Despite so many food choices in Hong Kong, I think most of us can admit to sticking to the same things that we know and love. When was the last time you tried something really different? Have you ever tried Ethiopian food? I was lucky enough to try Eat Ethio on its very first pop-up dinner with Sook almost two years ago, and had ever since been determined to organise a dinner at Chef Helina’s private kitchen at her home in Sheung Wan.
If you remember, I mentioned in my write up of the Sook x Eat Ethio dinner that my father had long ago lived in Djibouti. He still raves about the Ethiopian food he used to eat, so I decided to time his latest visit with a dinner at Eat Ethio to take him on a trip down memory lane.
Helina and Scott’s flat is beautiful. It helps, of course, that Scott is a graphic designer, so there are quirky touches here and there that make you wish it were your home. At the moment, dinners are hosted on an ad hoc basis for a minimum of 10 people. Once the couple return from what I have no doubt will be a truly magical wedding in Ethiopia at the end of the month, they plan to regulate these dinners to give more foodies a chance to sample this exciting cuisine.
From the moment we came out of the lift at Eat Ethio’s headquarters, we could immediately smell a waft of incredible aromas. Helina has one of those kitchens one can only dream of having, with a huge island in the middle, allowing all the excited guests to eagerly watch her preparing the feast.
As we waited for everyone to arrive, sipping on wines we had brought ourselves (there’s no corkage on BYO), Helina presented us with some trays of homemade toasted Ambasha bread, topped with flaxseed spread, cherry tomatoes, rocket and radish. These little bites were insanely delicious and, had there been no one else there, I would have gladly eaten them all.
The menu, which was written in Ethiopian and English on the blackboard/front door, did not include the surprise dish that followed – split yellow lentil wot. I had tried this, or at least something similar at the Eat Ethio pop-up and was very happy to try it again. This dish is so wholesome and comforting, subtly spiced and warming to the core.
Next, came three very typical Ethiopian vegan dishes that are generally eaten during fasting periods, when Ethiopian Orthodox Christians are not allowed to eat any animal products: Berbere-spiced red split lentils, Gomen and Keysir. These three dishes are eaten with homemade injera bread, a gluten-free, soft, fermented flatbread made with teff, a superfood grain that is considered to be the next quinoa. Ethiopians use the injera in place of cutlery to pick up and eat their food.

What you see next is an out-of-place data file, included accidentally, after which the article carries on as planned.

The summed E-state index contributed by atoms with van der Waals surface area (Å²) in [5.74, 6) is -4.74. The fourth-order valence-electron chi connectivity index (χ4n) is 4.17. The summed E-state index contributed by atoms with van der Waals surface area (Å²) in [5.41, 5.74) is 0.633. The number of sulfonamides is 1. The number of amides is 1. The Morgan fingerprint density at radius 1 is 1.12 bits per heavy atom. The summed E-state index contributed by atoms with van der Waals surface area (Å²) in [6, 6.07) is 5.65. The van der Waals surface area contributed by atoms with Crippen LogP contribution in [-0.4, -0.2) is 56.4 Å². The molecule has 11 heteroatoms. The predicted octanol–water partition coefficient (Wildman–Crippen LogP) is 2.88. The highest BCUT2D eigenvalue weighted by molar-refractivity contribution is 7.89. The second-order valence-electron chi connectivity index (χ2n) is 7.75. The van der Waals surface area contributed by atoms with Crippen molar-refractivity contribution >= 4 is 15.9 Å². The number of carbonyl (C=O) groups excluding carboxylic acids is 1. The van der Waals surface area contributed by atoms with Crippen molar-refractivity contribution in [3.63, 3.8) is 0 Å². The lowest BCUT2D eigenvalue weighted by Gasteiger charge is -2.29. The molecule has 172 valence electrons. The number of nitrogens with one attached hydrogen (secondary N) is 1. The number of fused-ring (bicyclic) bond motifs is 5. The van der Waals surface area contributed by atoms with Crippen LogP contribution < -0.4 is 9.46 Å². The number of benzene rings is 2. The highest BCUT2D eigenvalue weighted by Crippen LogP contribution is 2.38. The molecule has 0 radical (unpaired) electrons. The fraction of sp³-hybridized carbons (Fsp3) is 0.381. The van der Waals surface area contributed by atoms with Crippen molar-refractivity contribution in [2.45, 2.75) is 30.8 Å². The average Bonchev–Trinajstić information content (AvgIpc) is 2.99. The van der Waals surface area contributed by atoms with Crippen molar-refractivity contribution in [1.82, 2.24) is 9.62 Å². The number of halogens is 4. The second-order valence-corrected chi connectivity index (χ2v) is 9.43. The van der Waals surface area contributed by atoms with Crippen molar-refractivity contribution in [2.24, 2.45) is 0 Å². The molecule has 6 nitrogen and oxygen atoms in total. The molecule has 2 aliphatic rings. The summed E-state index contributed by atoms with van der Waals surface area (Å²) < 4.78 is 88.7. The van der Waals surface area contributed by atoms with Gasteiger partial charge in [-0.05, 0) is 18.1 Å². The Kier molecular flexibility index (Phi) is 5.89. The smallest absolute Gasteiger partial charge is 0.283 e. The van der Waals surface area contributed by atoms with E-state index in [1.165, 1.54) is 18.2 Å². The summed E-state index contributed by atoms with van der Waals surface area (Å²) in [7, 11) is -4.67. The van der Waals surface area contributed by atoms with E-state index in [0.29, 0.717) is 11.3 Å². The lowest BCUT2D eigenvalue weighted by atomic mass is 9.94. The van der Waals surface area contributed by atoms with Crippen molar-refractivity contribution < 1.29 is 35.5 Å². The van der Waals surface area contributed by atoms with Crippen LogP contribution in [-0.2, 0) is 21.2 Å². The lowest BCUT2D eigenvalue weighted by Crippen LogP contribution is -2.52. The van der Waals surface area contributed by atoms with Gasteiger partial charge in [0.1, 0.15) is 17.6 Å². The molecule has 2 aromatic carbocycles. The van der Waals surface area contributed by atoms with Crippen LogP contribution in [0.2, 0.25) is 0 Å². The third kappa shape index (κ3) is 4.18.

Berbere is a staple Ethiopian blend of spices, including chilli, garlic, ginger, nutmeg, cumin, Ethiopian cardamom, cinnamon and more. It gave the lentils a beautiful flavour and a decent kick. The sautéed kale (gomen) and beetroot with carrots (keysir), whilst not spicy, were absolutely delicious and very moreish. Since everything was gluten-free, vegetarian and clean, I didn’t feel remotely guilty about going for seconds and thirds!
To follow came Kitfo, an Ethiopian-style steak tartare, topped with homemade ‘Ayib’ cheese, served on teff injera chips. There was a lovely contrast of textures and flavours going on and I enjoyed the prominent taste of the Ethiopian cardamom that came through.
The last of the main courses was the Doro Wot, a berbere-spiced chicken stew, or curry if you like. I loved this at the Eat Ethio pop-up and it was even better the second time. The chicken, having been slow-cooked for hours, fell off the bone at the slightest touch, was beautifully flavoured and nicely spiced. It came served with soft boiled egg and another type of homemade soft cheese, which added a yoghurty acidity that nicely balanced the flavours. Rather than being served with rice, this was served with more teff injera to mop up all the goodness. Beautiful.
Ethiopians take their coffee very seriously. They roast the coffee beans themselves, grind them, and then, often hours later, finally serve the coffee. Helina wanted to give us an idea of what the Ethiopian coffee experience is like, so she, too, roasted her single origin Ethiopian coffee beans over a hotplate behind our table, letting the aroma fill the room. Thankfully we weren’t waiting hours for dessert, but it was quite a slow process!
The coffee was served in little shot glasses alongside homemade popcorn ice cream, the idea being to pour the coffee over it like an affogato. I am not a big coffee drinker and need to take very milky baby steps before it becomes palatable so I can’t really be a judge of the coffee. Since I’m also off sugar for Lent, I can’t even judge the ice cream! My father, however, had two servings of both coffee and ice cream, and probably would have had three had he been offered, so I think it’s safe to say that dessert was a success.
Eat Ethio dinners are priced at $650 per person and, as mentioned previously, there is no corkage on wine. It’s always fun to step away from the norm and do something exciting and different; Eat Ethio without a doubt ticks both of those boxes.